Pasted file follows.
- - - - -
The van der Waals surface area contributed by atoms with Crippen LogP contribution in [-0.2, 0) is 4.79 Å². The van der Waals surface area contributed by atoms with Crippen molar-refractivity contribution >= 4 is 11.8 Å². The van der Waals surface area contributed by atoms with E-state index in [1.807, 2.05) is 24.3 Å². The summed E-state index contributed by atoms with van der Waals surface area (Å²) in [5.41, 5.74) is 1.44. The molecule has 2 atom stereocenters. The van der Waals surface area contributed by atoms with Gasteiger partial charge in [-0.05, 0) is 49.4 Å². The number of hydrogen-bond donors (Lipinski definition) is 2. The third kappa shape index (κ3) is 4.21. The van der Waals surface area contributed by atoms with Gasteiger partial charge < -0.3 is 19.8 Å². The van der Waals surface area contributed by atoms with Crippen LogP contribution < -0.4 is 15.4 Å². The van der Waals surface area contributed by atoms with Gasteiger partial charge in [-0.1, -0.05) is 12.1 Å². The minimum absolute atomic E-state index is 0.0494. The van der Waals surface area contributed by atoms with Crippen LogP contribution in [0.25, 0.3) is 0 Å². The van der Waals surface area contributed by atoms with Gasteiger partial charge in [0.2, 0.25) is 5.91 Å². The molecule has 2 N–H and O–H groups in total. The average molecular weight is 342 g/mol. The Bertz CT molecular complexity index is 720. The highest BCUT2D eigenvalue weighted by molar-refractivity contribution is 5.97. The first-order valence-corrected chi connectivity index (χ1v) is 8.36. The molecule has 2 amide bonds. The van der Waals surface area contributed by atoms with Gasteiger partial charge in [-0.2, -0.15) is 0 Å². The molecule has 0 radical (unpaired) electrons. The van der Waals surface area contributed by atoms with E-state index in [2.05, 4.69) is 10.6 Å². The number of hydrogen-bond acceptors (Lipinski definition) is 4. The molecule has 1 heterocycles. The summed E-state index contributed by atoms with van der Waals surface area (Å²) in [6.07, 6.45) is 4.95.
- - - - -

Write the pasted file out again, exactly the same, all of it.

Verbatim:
The van der Waals surface area contributed by atoms with Crippen LogP contribution in [-0.2, 0) is 4.79 Å². The van der Waals surface area contributed by atoms with Crippen molar-refractivity contribution >= 4 is 11.8 Å². The van der Waals surface area contributed by atoms with E-state index in [1.807, 2.05) is 24.3 Å². The summed E-state index contributed by atoms with van der Waals surface area (Å²) in [5.41, 5.74) is 1.44. The molecule has 2 atom stereocenters. The van der Waals surface area contributed by atoms with Gasteiger partial charge in [-0.05, 0) is 49.4 Å². The number of hydrogen-bond donors (Lipinski definition) is 2. The third kappa shape index (κ3) is 4.21. The van der Waals surface area contributed by atoms with Gasteiger partial charge < -0.3 is 19.8 Å². The van der Waals surface area contributed by atoms with Crippen LogP contribution < -0.4 is 15.4 Å². The van der Waals surface area contributed by atoms with Gasteiger partial charge in [-0.1, -0.05) is 12.1 Å². The minimum absolute atomic E-state index is 0.0494. The van der Waals surface area contributed by atoms with Crippen LogP contribution in [0.25, 0.3) is 0 Å². The van der Waals surface area contributed by atoms with Gasteiger partial charge in [0.2, 0.25) is 5.91 Å². The molecule has 2 N–H and O–H groups in total. The average molecular weight is 342 g/mol. The Bertz CT molecular complexity index is 720. The highest BCUT2D eigenvalue weighted by molar-refractivity contribution is 5.97. The first-order valence-corrected chi connectivity index (χ1v) is 8.36. The molecule has 2 amide bonds. The van der Waals surface area contributed by atoms with Gasteiger partial charge in [-0.2, -0.15) is 0 Å². The molecule has 0 radical (unpaired) electrons. The van der Waals surface area contributed by atoms with E-state index in [2.05, 4.69) is 10.6 Å². The number of hydrogen-bond acceptors (Lipinski definition) is 4. The molecule has 1 heterocycles. The summed E-state index contributed by atoms with van der Waals surface area (Å²) in [6.07, 6.45) is 4.95.